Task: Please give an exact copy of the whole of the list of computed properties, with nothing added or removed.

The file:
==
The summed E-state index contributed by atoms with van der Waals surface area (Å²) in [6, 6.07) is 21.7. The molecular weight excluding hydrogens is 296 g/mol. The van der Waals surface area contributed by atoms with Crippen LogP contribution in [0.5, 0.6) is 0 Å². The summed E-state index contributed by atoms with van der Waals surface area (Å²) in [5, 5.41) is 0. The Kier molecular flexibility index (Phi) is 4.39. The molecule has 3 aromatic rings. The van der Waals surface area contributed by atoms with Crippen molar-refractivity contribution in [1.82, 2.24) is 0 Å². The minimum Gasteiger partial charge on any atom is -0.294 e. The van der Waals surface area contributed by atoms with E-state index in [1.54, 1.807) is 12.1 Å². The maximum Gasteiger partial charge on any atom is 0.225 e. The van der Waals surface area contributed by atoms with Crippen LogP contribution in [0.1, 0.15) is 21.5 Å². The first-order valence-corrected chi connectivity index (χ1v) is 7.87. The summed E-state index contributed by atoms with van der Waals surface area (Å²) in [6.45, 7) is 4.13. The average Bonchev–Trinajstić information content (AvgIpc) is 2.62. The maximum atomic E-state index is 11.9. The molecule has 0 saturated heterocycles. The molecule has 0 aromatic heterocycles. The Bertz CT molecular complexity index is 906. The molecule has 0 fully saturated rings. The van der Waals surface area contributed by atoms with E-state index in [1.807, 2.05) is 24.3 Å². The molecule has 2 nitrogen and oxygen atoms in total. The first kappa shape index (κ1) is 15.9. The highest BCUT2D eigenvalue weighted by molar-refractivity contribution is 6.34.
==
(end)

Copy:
The summed E-state index contributed by atoms with van der Waals surface area (Å²) in [6, 6.07) is 21.7. The molecular weight excluding hydrogens is 296 g/mol. The van der Waals surface area contributed by atoms with Crippen LogP contribution in [0.5, 0.6) is 0 Å². The summed E-state index contributed by atoms with van der Waals surface area (Å²) in [5, 5.41) is 0. The Kier molecular flexibility index (Phi) is 4.39. The molecule has 3 aromatic rings. The van der Waals surface area contributed by atoms with Crippen molar-refractivity contribution in [1.82, 2.24) is 0 Å². The minimum Gasteiger partial charge on any atom is -0.294 e. The van der Waals surface area contributed by atoms with E-state index in [1.54, 1.807) is 12.1 Å². The maximum Gasteiger partial charge on any atom is 0.225 e. The van der Waals surface area contributed by atoms with Crippen LogP contribution in [0.1, 0.15) is 21.5 Å². The first-order valence-corrected chi connectivity index (χ1v) is 7.87. The summed E-state index contributed by atoms with van der Waals surface area (Å²) in [6.45, 7) is 4.13. The average Bonchev–Trinajstić information content (AvgIpc) is 2.62. The maximum atomic E-state index is 11.9. The molecule has 0 saturated heterocycles. The molecule has 0 aromatic heterocycles. The Bertz CT molecular complexity index is 906. The molecule has 0 fully saturated rings. The van der Waals surface area contributed by atoms with E-state index in [1.807, 2.05) is 24.3 Å². The molecule has 2 nitrogen and oxygen atoms in total. The first kappa shape index (κ1) is 15.9. The highest BCUT2D eigenvalue weighted by molar-refractivity contribution is 6.34.